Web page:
Crowns

Crowns fit neatly over unsightly or broken teeth, providing complete coverage and restoring strength, shape and appearance. They offer an aesthetic restoration for broken, decayed or discoloured teeth, or those with large fillings.

What are crowns?

Tooth crowns can be made from a variety of materials, such as plastic, ceramic or metal alloys. A combination of metal and ceramic is also possible to maximise strength and replicate the appearance of natural teeth. They can also be used on teeth that have had root canal treatment or secured to dental implants to replace missing teeth.

They are matched in size, shape and colour to sit comfortably alongside existing teeth. These can be fitted for several reason, such as:

  • A protective covering for badly decayed or fractured teeth.
  • A permanent restoration for teeth with large fillings.

In order to correct minor problems with the natural teeth, such as spacing, irregular shape or severe discolouration.

What are crowns made from?

Tooth crowns can be made from a variety of materials, such as plastic, ceramic or metal alloys. A combination of metal and ceramic is also possible to maximise strength and replicate the appearance of natural teeth.

How are crowns made?

In order to ensure the tooth crown will fit perfectly, firstly, a thorough clinical examination is conducted with radiographs, by the dentist. The suitability for crowns is assessed and any preparatory work is carried out on your teeth. Your dentist will also be able to advise on the best material choices, treatment sequence and answer any questions or concerns you may have.

At the second appointment, the teeth needing to be crowned are prepared. This involves reduction of the tooth size (usually under local anaesthesia) followed by an impression or mould of the prepared tooth. This trimming of the tooth is required to create space for the crown to be fitted. The mould taken is then sent to a laboratory where skilled technicians will fabricate the crown. In the meantime, a temporary crown is made and fitted onto the trimmed tooth.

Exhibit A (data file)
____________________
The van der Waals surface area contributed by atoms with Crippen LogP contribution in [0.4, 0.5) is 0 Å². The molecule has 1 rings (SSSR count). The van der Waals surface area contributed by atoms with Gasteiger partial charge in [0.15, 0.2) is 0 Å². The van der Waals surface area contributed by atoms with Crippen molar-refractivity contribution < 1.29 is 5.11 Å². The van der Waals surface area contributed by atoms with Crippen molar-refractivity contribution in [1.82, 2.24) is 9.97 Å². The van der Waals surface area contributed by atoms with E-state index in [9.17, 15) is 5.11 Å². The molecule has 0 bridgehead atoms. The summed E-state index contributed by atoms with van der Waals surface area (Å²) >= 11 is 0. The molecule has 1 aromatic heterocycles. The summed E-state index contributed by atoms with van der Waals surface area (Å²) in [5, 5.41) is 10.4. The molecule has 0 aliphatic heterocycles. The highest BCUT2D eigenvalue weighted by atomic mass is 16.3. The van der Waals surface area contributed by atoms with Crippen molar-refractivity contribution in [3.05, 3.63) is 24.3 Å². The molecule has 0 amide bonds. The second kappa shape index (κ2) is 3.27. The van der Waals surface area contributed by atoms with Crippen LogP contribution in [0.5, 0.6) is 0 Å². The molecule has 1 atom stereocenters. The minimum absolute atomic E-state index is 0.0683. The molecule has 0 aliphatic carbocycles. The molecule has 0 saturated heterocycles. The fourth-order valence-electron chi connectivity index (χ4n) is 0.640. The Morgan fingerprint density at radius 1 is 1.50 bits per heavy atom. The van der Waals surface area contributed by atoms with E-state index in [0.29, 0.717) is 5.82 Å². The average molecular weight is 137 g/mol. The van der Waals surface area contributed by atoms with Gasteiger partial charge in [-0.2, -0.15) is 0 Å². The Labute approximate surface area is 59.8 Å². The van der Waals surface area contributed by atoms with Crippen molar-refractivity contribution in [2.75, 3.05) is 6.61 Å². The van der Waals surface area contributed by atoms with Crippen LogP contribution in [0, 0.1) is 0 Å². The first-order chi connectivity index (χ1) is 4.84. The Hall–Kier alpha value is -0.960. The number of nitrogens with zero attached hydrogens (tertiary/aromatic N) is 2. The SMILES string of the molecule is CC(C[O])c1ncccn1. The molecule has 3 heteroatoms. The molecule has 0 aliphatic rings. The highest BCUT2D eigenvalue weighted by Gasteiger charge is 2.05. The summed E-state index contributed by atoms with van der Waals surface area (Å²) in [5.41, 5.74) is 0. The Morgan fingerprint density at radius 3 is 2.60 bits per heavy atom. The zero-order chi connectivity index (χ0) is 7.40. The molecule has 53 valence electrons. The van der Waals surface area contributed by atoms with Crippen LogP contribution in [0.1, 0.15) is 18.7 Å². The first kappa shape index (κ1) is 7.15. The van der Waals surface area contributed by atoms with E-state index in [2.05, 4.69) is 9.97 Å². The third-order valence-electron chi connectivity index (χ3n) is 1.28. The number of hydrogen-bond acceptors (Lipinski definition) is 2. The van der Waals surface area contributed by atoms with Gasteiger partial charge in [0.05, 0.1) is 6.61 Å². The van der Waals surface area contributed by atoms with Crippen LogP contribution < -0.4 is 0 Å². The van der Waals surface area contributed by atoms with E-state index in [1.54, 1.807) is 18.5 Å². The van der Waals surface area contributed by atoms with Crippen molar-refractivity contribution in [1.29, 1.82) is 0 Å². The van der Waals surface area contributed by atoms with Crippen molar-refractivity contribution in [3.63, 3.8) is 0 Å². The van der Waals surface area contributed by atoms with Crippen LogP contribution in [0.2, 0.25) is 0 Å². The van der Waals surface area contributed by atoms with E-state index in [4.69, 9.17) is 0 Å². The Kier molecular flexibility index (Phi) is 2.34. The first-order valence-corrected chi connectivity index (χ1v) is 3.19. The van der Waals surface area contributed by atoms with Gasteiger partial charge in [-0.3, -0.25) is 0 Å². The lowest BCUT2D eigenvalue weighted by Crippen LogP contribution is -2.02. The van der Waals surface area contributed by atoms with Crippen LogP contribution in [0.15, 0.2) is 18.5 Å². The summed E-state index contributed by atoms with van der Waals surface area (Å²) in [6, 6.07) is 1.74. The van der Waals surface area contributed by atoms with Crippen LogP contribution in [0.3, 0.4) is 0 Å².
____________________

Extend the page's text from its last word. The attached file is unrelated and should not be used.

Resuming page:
At the third appointment, the temporary crown is removed, and the tooth surfaces cleaned. The completed crown is tested on the tooth for fit, harmony with the bite, and appearance. Finally, the crown is cemented onto the prepared tooth with dental cement.

How long do crowns last and how do I care for them?

Crowns are made of inert materials that do not deteriorate over time. However, the underlying tooth is still prone to decay and gum disease. Ceramic on the surface could potentially chip or fracture. Avoid chewing excessively hard substances like ice. Daily brushing and flossing are essential for maintaining good oral health as well as keeping the crown trouble-free.

The most vulnerable portion of the crown is where it meets the natural tooth. Try to take care of this area as best as possible. Regular check-ups will enable your dentist to detect any problems with your crown and recommend necessary treatments needed.

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